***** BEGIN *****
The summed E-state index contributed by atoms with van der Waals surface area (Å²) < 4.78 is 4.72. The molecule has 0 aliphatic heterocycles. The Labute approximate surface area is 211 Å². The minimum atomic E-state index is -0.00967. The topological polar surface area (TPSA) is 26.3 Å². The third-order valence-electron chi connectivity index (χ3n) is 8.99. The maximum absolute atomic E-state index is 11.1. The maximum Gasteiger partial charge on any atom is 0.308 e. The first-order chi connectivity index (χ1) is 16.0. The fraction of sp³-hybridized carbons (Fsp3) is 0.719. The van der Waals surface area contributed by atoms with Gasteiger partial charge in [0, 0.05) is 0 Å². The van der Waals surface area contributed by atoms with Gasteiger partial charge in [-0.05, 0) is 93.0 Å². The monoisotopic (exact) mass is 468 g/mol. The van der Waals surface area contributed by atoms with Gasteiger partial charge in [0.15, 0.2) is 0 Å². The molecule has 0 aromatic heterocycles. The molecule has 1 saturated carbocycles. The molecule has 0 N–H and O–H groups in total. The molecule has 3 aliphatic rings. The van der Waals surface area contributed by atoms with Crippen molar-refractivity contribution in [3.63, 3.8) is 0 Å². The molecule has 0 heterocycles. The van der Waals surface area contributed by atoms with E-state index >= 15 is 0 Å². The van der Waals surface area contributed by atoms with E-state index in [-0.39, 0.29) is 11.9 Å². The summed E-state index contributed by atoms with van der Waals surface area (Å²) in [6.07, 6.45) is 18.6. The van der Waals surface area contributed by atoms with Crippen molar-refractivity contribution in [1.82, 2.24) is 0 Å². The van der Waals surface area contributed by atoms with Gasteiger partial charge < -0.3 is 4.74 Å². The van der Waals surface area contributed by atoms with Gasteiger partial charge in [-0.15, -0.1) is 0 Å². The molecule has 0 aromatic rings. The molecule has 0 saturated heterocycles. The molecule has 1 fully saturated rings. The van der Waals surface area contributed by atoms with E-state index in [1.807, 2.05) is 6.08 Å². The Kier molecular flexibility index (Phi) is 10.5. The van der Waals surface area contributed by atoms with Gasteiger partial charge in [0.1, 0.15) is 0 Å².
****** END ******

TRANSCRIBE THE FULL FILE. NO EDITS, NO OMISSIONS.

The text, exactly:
The summed E-state index contributed by atoms with van der Waals surface area (Å²) < 4.78 is 4.72. The molecule has 0 aliphatic heterocycles. The Labute approximate surface area is 211 Å². The minimum atomic E-state index is -0.00967. The topological polar surface area (TPSA) is 26.3 Å². The third-order valence-electron chi connectivity index (χ3n) is 8.99. The maximum absolute atomic E-state index is 11.1. The maximum Gasteiger partial charge on any atom is 0.308 e. The first-order chi connectivity index (χ1) is 16.0. The fraction of sp³-hybridized carbons (Fsp3) is 0.719. The van der Waals surface area contributed by atoms with Gasteiger partial charge in [0, 0.05) is 0 Å². The van der Waals surface area contributed by atoms with Gasteiger partial charge in [-0.05, 0) is 93.0 Å². The monoisotopic (exact) mass is 468 g/mol. The van der Waals surface area contributed by atoms with Gasteiger partial charge in [0.15, 0.2) is 0 Å². The molecule has 0 aromatic heterocycles. The molecule has 1 saturated carbocycles. The molecule has 0 N–H and O–H groups in total. The molecule has 3 aliphatic rings. The van der Waals surface area contributed by atoms with Crippen molar-refractivity contribution in [3.63, 3.8) is 0 Å². The molecule has 0 heterocycles. The van der Waals surface area contributed by atoms with E-state index >= 15 is 0 Å². The van der Waals surface area contributed by atoms with E-state index in [-0.39, 0.29) is 11.9 Å². The summed E-state index contributed by atoms with van der Waals surface area (Å²) in [6.07, 6.45) is 18.6. The van der Waals surface area contributed by atoms with Crippen molar-refractivity contribution in [1.82, 2.24) is 0 Å². The van der Waals surface area contributed by atoms with Gasteiger partial charge < -0.3 is 4.74 Å². The van der Waals surface area contributed by atoms with Gasteiger partial charge in [-0.15, -0.1) is 0 Å². The molecule has 0 aromatic rings. The molecule has 0 saturated heterocycles. The molecule has 1 fully saturated rings. The van der Waals surface area contributed by atoms with E-state index in [1.807, 2.05) is 6.08 Å². The Kier molecular flexibility index (Phi) is 10.5. The van der Waals surface area contributed by atoms with Gasteiger partial charge in [0.1, 0.15) is 0 Å².